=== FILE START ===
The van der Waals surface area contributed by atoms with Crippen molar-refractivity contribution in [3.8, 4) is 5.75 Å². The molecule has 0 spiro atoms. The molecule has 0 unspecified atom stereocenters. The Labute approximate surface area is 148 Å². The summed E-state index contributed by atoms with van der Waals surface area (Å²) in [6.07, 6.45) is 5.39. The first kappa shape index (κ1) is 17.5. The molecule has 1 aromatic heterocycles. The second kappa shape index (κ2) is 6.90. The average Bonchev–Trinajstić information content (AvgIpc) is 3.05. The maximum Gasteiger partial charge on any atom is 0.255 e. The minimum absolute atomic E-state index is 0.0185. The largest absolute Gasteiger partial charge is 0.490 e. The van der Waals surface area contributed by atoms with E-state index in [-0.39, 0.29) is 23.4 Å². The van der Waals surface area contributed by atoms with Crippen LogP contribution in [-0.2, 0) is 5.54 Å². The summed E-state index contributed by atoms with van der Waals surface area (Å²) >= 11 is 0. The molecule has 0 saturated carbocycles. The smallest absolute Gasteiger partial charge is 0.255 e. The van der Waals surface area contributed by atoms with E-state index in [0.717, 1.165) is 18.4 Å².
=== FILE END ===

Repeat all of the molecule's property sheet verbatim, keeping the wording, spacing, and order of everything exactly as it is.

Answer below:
The van der Waals surface area contributed by atoms with Crippen molar-refractivity contribution in [3.8, 4) is 5.75 Å². The molecule has 0 spiro atoms. The molecule has 0 unspecified atom stereocenters. The Labute approximate surface area is 148 Å². The summed E-state index contributed by atoms with van der Waals surface area (Å²) in [6.07, 6.45) is 5.39. The first kappa shape index (κ1) is 17.5. The molecule has 1 aromatic heterocycles. The second kappa shape index (κ2) is 6.90. The average Bonchev–Trinajstić information content (AvgIpc) is 3.05. The maximum Gasteiger partial charge on any atom is 0.255 e. The minimum absolute atomic E-state index is 0.0185. The largest absolute Gasteiger partial charge is 0.490 e. The van der Waals surface area contributed by atoms with E-state index in [-0.39, 0.29) is 23.4 Å². The van der Waals surface area contributed by atoms with Crippen LogP contribution in [-0.2, 0) is 5.54 Å². The summed E-state index contributed by atoms with van der Waals surface area (Å²) >= 11 is 0. The molecule has 0 saturated carbocycles. The smallest absolute Gasteiger partial charge is 0.255 e. The van der Waals surface area contributed by atoms with E-state index in [0.717, 1.165) is 18.4 Å².